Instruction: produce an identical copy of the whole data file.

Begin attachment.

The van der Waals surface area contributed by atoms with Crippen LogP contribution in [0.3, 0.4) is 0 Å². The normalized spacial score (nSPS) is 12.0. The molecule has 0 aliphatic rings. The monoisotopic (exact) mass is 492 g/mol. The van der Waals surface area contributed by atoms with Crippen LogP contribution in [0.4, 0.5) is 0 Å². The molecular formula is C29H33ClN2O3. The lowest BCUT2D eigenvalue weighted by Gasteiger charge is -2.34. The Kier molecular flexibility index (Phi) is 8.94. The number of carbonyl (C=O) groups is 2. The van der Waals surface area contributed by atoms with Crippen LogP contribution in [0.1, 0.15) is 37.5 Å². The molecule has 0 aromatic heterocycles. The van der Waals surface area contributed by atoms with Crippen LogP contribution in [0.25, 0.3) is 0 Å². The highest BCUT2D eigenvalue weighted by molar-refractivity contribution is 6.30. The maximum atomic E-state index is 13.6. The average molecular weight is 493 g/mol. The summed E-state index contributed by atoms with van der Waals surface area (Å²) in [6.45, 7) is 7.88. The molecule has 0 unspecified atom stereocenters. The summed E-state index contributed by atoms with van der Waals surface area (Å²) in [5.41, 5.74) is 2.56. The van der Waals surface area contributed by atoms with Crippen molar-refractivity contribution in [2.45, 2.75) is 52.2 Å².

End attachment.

The van der Waals surface area contributed by atoms with Crippen LogP contribution in [0.3, 0.4) is 0 Å². The normalized spacial score (nSPS) is 12.0. The molecule has 0 aliphatic rings. The monoisotopic (exact) mass is 492 g/mol. The van der Waals surface area contributed by atoms with Crippen LogP contribution in [0.4, 0.5) is 0 Å². The molecular formula is C29H33ClN2O3. The lowest BCUT2D eigenvalue weighted by Gasteiger charge is -2.34. The Kier molecular flexibility index (Phi) is 8.94. The number of carbonyl (C=O) groups is 2. The van der Waals surface area contributed by atoms with Crippen LogP contribution in [0.1, 0.15) is 37.5 Å². The molecule has 0 aromatic heterocycles. The van der Waals surface area contributed by atoms with Crippen LogP contribution in [0.25, 0.3) is 0 Å². The highest BCUT2D eigenvalue weighted by molar-refractivity contribution is 6.30. The maximum atomic E-state index is 13.6. The average molecular weight is 493 g/mol. The summed E-state index contributed by atoms with van der Waals surface area (Å²) in [6.45, 7) is 7.88. The molecule has 0 unspecified atom stereocenters. The summed E-state index contributed by atoms with van der Waals surface area (Å²) in [5.41, 5.74) is 2.56. The van der Waals surface area contributed by atoms with Crippen molar-refractivity contribution in [2.45, 2.75) is 52.2 Å².